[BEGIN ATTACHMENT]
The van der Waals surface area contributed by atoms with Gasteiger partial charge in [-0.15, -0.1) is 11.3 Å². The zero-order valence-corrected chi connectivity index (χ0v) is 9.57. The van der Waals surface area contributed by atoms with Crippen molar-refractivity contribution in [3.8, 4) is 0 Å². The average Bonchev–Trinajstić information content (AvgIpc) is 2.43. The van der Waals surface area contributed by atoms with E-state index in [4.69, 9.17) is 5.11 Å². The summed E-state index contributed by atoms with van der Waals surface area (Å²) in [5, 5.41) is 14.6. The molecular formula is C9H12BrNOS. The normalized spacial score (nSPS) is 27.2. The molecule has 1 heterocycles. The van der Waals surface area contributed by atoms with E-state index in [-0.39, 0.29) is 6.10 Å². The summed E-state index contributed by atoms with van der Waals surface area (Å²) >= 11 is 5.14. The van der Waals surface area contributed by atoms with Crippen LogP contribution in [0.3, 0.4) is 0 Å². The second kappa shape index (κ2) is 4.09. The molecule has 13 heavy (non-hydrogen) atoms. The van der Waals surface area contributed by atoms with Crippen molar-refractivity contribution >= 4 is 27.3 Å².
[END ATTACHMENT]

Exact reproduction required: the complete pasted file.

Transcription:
The van der Waals surface area contributed by atoms with Gasteiger partial charge in [-0.15, -0.1) is 11.3 Å². The zero-order valence-corrected chi connectivity index (χ0v) is 9.57. The van der Waals surface area contributed by atoms with Crippen molar-refractivity contribution in [3.8, 4) is 0 Å². The average Bonchev–Trinajstić information content (AvgIpc) is 2.43. The van der Waals surface area contributed by atoms with E-state index in [4.69, 9.17) is 5.11 Å². The summed E-state index contributed by atoms with van der Waals surface area (Å²) in [5, 5.41) is 14.6. The molecular formula is C9H12BrNOS. The normalized spacial score (nSPS) is 27.2. The molecule has 1 heterocycles. The van der Waals surface area contributed by atoms with E-state index in [-0.39, 0.29) is 6.10 Å². The summed E-state index contributed by atoms with van der Waals surface area (Å²) >= 11 is 5.14. The van der Waals surface area contributed by atoms with Crippen LogP contribution in [0.3, 0.4) is 0 Å². The second kappa shape index (κ2) is 4.09. The molecule has 13 heavy (non-hydrogen) atoms. The van der Waals surface area contributed by atoms with Crippen molar-refractivity contribution >= 4 is 27.3 Å².